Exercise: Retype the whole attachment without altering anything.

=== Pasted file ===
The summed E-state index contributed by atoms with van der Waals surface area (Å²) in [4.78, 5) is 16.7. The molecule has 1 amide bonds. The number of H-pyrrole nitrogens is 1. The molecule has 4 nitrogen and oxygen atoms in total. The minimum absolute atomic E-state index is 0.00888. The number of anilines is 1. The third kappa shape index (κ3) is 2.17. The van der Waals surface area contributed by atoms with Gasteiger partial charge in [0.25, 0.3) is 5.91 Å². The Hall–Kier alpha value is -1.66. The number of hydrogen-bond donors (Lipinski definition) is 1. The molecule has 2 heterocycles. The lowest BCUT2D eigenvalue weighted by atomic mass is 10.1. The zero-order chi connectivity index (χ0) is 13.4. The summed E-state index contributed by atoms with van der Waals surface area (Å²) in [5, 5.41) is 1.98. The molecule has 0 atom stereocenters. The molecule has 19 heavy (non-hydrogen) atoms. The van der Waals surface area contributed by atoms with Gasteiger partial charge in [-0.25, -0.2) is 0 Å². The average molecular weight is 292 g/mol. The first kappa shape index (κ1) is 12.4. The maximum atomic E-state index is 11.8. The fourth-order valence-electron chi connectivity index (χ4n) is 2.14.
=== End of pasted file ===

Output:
The summed E-state index contributed by atoms with van der Waals surface area (Å²) in [4.78, 5) is 16.7. The molecule has 1 amide bonds. The number of H-pyrrole nitrogens is 1. The molecule has 4 nitrogen and oxygen atoms in total. The minimum absolute atomic E-state index is 0.00888. The number of anilines is 1. The third kappa shape index (κ3) is 2.17. The van der Waals surface area contributed by atoms with Gasteiger partial charge in [0.25, 0.3) is 5.91 Å². The Hall–Kier alpha value is -1.66. The number of hydrogen-bond donors (Lipinski definition) is 1. The molecule has 2 heterocycles. The lowest BCUT2D eigenvalue weighted by atomic mass is 10.1. The zero-order chi connectivity index (χ0) is 13.4. The summed E-state index contributed by atoms with van der Waals surface area (Å²) in [5, 5.41) is 1.98. The molecule has 0 atom stereocenters. The molecule has 19 heavy (non-hydrogen) atoms. The van der Waals surface area contributed by atoms with Gasteiger partial charge in [-0.25, -0.2) is 0 Å². The average molecular weight is 292 g/mol. The first kappa shape index (κ1) is 12.4. The maximum atomic E-state index is 11.8. The fourth-order valence-electron chi connectivity index (χ4n) is 2.14.